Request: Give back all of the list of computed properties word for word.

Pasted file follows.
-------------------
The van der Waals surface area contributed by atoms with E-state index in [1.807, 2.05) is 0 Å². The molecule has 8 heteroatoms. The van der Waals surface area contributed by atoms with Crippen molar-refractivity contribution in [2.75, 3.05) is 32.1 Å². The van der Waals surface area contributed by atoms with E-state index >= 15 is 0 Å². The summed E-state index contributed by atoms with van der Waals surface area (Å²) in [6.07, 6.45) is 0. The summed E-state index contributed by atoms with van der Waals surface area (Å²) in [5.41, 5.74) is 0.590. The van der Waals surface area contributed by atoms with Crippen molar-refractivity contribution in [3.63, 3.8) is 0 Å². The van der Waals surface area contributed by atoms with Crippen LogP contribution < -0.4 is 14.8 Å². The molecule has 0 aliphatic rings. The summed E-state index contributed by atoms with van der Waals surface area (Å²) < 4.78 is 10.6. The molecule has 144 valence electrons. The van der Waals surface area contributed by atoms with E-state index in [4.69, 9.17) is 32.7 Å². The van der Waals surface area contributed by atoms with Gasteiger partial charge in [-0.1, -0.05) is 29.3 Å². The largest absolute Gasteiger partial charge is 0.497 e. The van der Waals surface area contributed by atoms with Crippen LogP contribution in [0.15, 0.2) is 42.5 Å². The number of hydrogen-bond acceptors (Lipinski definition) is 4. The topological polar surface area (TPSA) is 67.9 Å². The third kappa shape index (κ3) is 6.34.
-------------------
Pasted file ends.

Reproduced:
The van der Waals surface area contributed by atoms with E-state index in [1.807, 2.05) is 0 Å². The molecule has 8 heteroatoms. The van der Waals surface area contributed by atoms with Crippen molar-refractivity contribution in [2.75, 3.05) is 32.1 Å². The van der Waals surface area contributed by atoms with E-state index >= 15 is 0 Å². The summed E-state index contributed by atoms with van der Waals surface area (Å²) in [6.07, 6.45) is 0. The summed E-state index contributed by atoms with van der Waals surface area (Å²) in [5.41, 5.74) is 0.590. The van der Waals surface area contributed by atoms with Crippen molar-refractivity contribution in [3.63, 3.8) is 0 Å². The van der Waals surface area contributed by atoms with Crippen LogP contribution < -0.4 is 14.8 Å². The molecule has 0 aliphatic rings. The summed E-state index contributed by atoms with van der Waals surface area (Å²) < 4.78 is 10.6. The molecule has 144 valence electrons. The van der Waals surface area contributed by atoms with E-state index in [4.69, 9.17) is 32.7 Å². The van der Waals surface area contributed by atoms with Gasteiger partial charge in [-0.1, -0.05) is 29.3 Å². The largest absolute Gasteiger partial charge is 0.497 e. The van der Waals surface area contributed by atoms with Crippen LogP contribution in [0.15, 0.2) is 42.5 Å². The number of hydrogen-bond acceptors (Lipinski definition) is 4. The topological polar surface area (TPSA) is 67.9 Å². The third kappa shape index (κ3) is 6.34.